This past spring I needed a break from work and, of course, the first thing that pops into my mind is "cemetery run." Living in Medicine Hat means being close to many pioneer cemeteries, mostly abandoned, but a few still being cared for by relatives or sympathetic souls.
The following are all situated north of the Cypress Hills at locations formerly known as Newburg, Josephsburg and Gros Ventre-Tothill. These really weren't "settlements" as such, but places where people picked up their mail . . . and buried their dead.
Most of the country cemeteries were established on land donated by generous settlers . . . often by those who had personally lost a loved one, and often a very young child. There was nothing easy about pioneer life.
Above and directly below are shots of the second location of Salem Evangelical Cemetery.
Following are shots of the first location of the Salem Evangelical Cemetery. No markers remain but, this cemetery, as well as Site Two, are still maintained by relatives. The church is long gone.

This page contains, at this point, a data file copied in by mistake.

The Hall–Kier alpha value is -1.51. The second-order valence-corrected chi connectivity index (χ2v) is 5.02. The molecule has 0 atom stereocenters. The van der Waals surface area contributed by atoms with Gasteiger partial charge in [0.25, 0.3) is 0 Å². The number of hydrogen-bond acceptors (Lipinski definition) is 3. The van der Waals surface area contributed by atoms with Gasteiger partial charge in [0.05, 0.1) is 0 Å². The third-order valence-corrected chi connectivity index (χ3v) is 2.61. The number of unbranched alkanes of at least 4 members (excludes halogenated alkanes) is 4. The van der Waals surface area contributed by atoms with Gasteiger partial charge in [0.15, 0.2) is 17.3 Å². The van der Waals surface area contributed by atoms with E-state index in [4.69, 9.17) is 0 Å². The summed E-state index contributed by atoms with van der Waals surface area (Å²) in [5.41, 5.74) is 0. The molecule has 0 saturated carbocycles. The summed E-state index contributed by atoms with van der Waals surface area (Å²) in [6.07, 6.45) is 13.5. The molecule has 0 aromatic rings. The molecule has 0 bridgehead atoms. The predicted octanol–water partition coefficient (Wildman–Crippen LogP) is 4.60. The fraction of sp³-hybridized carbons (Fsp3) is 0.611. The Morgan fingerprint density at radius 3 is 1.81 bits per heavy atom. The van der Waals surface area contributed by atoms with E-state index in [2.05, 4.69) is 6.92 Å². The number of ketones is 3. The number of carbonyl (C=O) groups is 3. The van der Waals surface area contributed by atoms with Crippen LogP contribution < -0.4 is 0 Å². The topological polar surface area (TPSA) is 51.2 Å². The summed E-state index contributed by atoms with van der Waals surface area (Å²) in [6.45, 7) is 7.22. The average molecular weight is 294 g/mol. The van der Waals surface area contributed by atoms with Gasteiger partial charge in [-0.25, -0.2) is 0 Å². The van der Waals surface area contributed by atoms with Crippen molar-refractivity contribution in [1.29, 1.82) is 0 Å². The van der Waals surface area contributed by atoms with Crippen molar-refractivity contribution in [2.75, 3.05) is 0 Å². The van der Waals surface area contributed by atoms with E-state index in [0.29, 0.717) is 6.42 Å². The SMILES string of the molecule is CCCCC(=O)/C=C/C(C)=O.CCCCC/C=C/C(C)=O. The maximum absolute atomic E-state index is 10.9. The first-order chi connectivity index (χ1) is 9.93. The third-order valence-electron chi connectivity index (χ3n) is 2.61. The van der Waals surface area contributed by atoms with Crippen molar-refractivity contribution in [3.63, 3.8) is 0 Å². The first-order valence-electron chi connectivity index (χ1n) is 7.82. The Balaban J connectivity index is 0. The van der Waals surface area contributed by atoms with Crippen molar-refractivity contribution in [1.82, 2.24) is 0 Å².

This guy keeps an eye on things.
Saint Peter's Evangelical Lutheran Cemetery is down the road and around the corner from the Salem Evangelical Cemetery sites and dates back to 1888. That's very old in southeastern Alberta's history. The cemetery is no longer maintained.
This spot is not far from Saint Peter's and was ideal for a picnic and a nap. The purple flowers are a very old variety of Tall Phlox. These are not native plants but were planted by someone a long time ago, probably from seeds from their homeland, and yet have survived in the wilderness all these years. The flowers have a sweet scent that must have triggered happy memories of their homes far across the Atlantic Ocean. These same flowers are still present on many hillsides in and around Medicine Hat.
Evangelical Cemetery . . . not far from the others shown here. This one is maintained by the family that live just down the road.
More Tall Phlox . . . colourful and fragrant in the still spring air.
- Michael Truman